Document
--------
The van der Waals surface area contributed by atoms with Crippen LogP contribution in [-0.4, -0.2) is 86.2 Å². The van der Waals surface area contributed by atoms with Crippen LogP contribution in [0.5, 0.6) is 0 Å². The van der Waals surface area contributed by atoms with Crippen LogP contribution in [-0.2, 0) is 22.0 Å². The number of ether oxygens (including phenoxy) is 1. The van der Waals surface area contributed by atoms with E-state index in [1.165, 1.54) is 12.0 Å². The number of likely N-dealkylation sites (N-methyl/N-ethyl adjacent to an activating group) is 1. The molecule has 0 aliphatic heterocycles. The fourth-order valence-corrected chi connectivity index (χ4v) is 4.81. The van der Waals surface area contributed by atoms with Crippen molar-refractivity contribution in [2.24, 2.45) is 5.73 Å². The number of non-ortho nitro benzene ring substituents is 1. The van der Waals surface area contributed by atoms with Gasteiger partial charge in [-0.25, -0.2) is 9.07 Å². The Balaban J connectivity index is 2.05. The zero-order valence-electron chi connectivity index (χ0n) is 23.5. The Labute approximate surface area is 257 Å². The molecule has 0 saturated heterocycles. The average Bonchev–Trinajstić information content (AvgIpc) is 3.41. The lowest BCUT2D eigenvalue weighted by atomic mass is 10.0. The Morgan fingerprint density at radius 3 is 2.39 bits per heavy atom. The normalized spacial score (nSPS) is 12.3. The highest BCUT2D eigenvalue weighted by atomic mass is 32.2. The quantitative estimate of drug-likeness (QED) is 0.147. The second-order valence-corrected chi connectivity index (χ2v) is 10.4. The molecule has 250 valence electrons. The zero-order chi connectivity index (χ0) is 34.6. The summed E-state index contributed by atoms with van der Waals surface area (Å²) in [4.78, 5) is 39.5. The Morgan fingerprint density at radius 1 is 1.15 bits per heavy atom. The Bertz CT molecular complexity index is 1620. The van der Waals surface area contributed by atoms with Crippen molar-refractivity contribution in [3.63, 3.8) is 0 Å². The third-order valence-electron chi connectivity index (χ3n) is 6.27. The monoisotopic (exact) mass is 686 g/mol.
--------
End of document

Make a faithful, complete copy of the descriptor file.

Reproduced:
The van der Waals surface area contributed by atoms with Crippen LogP contribution in [-0.4, -0.2) is 86.2 Å². The van der Waals surface area contributed by atoms with Crippen LogP contribution in [0.5, 0.6) is 0 Å². The van der Waals surface area contributed by atoms with Crippen LogP contribution in [-0.2, 0) is 22.0 Å². The number of ether oxygens (including phenoxy) is 1. The van der Waals surface area contributed by atoms with E-state index in [1.165, 1.54) is 12.0 Å². The number of likely N-dealkylation sites (N-methyl/N-ethyl adjacent to an activating group) is 1. The molecule has 0 aliphatic heterocycles. The fourth-order valence-corrected chi connectivity index (χ4v) is 4.81. The van der Waals surface area contributed by atoms with Crippen molar-refractivity contribution in [2.24, 2.45) is 5.73 Å². The number of non-ortho nitro benzene ring substituents is 1. The van der Waals surface area contributed by atoms with Gasteiger partial charge in [-0.25, -0.2) is 9.07 Å². The Balaban J connectivity index is 2.05. The zero-order valence-electron chi connectivity index (χ0n) is 23.5. The Labute approximate surface area is 257 Å². The molecule has 0 saturated heterocycles. The average Bonchev–Trinajstić information content (AvgIpc) is 3.41. The lowest BCUT2D eigenvalue weighted by atomic mass is 10.0. The Morgan fingerprint density at radius 3 is 2.39 bits per heavy atom. The normalized spacial score (nSPS) is 12.3. The highest BCUT2D eigenvalue weighted by atomic mass is 32.2. The quantitative estimate of drug-likeness (QED) is 0.147. The second-order valence-corrected chi connectivity index (χ2v) is 10.4. The molecule has 250 valence electrons. The zero-order chi connectivity index (χ0) is 34.6. The summed E-state index contributed by atoms with van der Waals surface area (Å²) in [4.78, 5) is 39.5. The Morgan fingerprint density at radius 1 is 1.15 bits per heavy atom. The Bertz CT molecular complexity index is 1620. The van der Waals surface area contributed by atoms with Crippen molar-refractivity contribution in [3.63, 3.8) is 0 Å². The third-order valence-electron chi connectivity index (χ3n) is 6.27. The monoisotopic (exact) mass is 686 g/mol.